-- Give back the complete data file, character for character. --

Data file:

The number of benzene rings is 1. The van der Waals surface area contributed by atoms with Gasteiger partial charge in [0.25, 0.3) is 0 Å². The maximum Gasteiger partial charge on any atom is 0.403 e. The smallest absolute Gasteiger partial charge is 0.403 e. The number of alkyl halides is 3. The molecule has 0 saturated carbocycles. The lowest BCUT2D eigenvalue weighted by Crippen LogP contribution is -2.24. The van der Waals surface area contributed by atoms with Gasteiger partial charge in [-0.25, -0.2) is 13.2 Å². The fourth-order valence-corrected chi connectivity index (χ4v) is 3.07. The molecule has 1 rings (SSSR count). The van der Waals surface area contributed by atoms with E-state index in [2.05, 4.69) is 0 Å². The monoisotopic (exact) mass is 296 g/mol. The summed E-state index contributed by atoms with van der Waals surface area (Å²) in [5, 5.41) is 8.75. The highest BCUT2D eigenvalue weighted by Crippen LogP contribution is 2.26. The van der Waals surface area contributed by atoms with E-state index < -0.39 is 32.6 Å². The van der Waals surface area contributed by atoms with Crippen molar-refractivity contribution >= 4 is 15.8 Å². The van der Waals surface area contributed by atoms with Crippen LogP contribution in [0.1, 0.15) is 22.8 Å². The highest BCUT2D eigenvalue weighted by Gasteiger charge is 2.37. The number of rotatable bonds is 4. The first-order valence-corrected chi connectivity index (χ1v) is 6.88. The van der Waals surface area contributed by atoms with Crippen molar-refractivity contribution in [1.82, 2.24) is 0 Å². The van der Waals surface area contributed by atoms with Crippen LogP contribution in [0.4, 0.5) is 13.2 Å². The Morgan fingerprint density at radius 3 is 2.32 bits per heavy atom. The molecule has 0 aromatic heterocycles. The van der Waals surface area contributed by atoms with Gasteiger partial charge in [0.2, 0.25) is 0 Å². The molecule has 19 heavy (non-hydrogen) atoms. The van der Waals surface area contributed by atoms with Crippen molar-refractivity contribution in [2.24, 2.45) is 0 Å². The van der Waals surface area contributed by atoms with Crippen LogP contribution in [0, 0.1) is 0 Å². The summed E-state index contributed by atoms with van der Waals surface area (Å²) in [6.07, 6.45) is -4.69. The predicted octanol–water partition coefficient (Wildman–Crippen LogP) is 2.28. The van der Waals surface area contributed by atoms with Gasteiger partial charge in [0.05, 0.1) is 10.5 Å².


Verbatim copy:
The number of benzene rings is 1. The van der Waals surface area contributed by atoms with Gasteiger partial charge in [0.25, 0.3) is 0 Å². The maximum Gasteiger partial charge on any atom is 0.403 e. The smallest absolute Gasteiger partial charge is 0.403 e. The number of alkyl halides is 3. The molecule has 0 saturated carbocycles. The lowest BCUT2D eigenvalue weighted by Crippen LogP contribution is -2.24. The van der Waals surface area contributed by atoms with Gasteiger partial charge in [-0.25, -0.2) is 13.2 Å². The fourth-order valence-corrected chi connectivity index (χ4v) is 3.07. The molecule has 1 rings (SSSR count). The van der Waals surface area contributed by atoms with E-state index in [2.05, 4.69) is 0 Å². The monoisotopic (exact) mass is 296 g/mol. The summed E-state index contributed by atoms with van der Waals surface area (Å²) in [5, 5.41) is 8.75. The highest BCUT2D eigenvalue weighted by Crippen LogP contribution is 2.26. The van der Waals surface area contributed by atoms with E-state index < -0.39 is 32.6 Å². The van der Waals surface area contributed by atoms with Crippen molar-refractivity contribution >= 4 is 15.8 Å². The van der Waals surface area contributed by atoms with Crippen LogP contribution in [0.1, 0.15) is 22.8 Å². The highest BCUT2D eigenvalue weighted by Gasteiger charge is 2.37. The number of rotatable bonds is 4. The first-order valence-corrected chi connectivity index (χ1v) is 6.88. The van der Waals surface area contributed by atoms with Crippen molar-refractivity contribution in [1.82, 2.24) is 0 Å². The van der Waals surface area contributed by atoms with Crippen LogP contribution in [0.4, 0.5) is 13.2 Å². The Morgan fingerprint density at radius 3 is 2.32 bits per heavy atom. The molecule has 0 aromatic heterocycles. The van der Waals surface area contributed by atoms with Gasteiger partial charge in [0.2, 0.25) is 0 Å². The molecule has 19 heavy (non-hydrogen) atoms. The van der Waals surface area contributed by atoms with Crippen molar-refractivity contribution in [2.24, 2.45) is 0 Å². The van der Waals surface area contributed by atoms with Crippen LogP contribution in [0, 0.1) is 0 Å². The summed E-state index contributed by atoms with van der Waals surface area (Å²) in [6.07, 6.45) is -4.69. The predicted octanol–water partition coefficient (Wildman–Crippen LogP) is 2.28. The van der Waals surface area contributed by atoms with Gasteiger partial charge in [0.05, 0.1) is 10.5 Å².